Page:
I have no name for my creamy, tomato pasta creation that happens to have sausage in it. For years it was just called “That Creamy Pasta Dish.” That is, until my daughter got sick on an outing with her father.

“Hey, Mom! I frew up! And it looked just like that dinner you make!” said my 6-year-old with glee.

I knew exactly what she was talking about and my stomach turned.

But time passed and I had forgotten about her not so flattering reference to my go-to dish.

Until I made it again.

“See Mom?” she said, holding up her plate, “It looks just like BARF!” And she put her plate down and dug in with gusto as only a 6-year-old can.

I was mortified. My husband, amused.

But as I looked over my plate and saw the pinkish sauce with chunks of tomato and little blobs of gray matter I realized, she was right.

I pushed my plate away.

Yet, despite the disgusting observation, it’s still a family favorite. I’m over my squeamishness now, and it’s back on the menu.

And it’s been re-named, “Barf.”


And in a good way.

(I am not a foodie or a food blogger. So please take that information with a grain of salt as I try to share the recipe with you now. Try it. If you dare.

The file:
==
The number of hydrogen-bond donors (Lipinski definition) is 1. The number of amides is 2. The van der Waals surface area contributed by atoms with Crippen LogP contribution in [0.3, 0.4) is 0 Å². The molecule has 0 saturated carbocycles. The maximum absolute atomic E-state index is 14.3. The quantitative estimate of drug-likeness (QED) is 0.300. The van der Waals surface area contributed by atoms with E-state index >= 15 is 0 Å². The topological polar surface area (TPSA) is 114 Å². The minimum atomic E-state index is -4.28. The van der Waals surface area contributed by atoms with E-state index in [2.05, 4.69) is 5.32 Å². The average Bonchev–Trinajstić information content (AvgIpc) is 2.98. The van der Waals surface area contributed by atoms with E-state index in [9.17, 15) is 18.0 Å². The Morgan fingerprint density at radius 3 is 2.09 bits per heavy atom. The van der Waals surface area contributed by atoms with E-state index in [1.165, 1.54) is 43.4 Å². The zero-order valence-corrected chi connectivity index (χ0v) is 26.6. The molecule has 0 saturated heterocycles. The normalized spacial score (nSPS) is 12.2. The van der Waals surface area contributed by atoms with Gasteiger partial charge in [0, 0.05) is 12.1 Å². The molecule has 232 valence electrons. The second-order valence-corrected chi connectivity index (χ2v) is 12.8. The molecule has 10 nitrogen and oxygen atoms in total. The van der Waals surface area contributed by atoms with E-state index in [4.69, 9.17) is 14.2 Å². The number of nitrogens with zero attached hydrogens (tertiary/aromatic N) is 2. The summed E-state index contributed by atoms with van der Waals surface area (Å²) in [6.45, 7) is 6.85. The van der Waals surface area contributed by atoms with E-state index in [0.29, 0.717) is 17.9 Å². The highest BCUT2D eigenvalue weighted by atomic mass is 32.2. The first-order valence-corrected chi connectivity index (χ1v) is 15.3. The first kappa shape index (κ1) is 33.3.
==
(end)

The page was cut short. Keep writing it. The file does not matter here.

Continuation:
Brown a tube of breakfast sausage or ground Italian sausage squeezed out of the casings. Drain a bit of the fat. Add two 14 oz. cans of diced tomatoes with oregano and garlic. Heat through. Add a bit of dried basil and more oregano if you’re an oregano fan. If you’re on a diet stop here and throw the mixture over some pasta. (But if you do this you haven’t made the recipe right and frankly, it’s just not worth eating. You have been warned.) Add heavy cream until it becomes a pale pink color. Taste. Season. And if it’s summer and your basil is going wild, do a rough chop and add some fresh basil now. Pour sauce over wagon wheels or rotini or any other bumpy pasta that will catch all the delicious sauce. Top with freshly shaved Parmigiano Reggiano. Dig in!)

(This post was gratefully inspired by a writing prompt at Mama Kat’s. Please visit and check out more inspired posts!)


Filed under family, How We Roll

She’s Moved On And So Should You

Her crossed arms answered her question before she spoke.

She didn’t have to speak. The look on her face. The trademark crossed arms. Her favored one hip stance. All did the speaking for her.


“It’s just been such a long week. And I really want to get to the airport,” I tried to explain. Twisting in my chair.

“But what about dinner? You have to eat, ” my grandmother said.

Leaning forward, I tried to justify my actions. “But Anna is so exhausted. I am, too. I’m so sorry. I know we promised but I want to avoid the traffic. We’ll pick up something quick on the way.”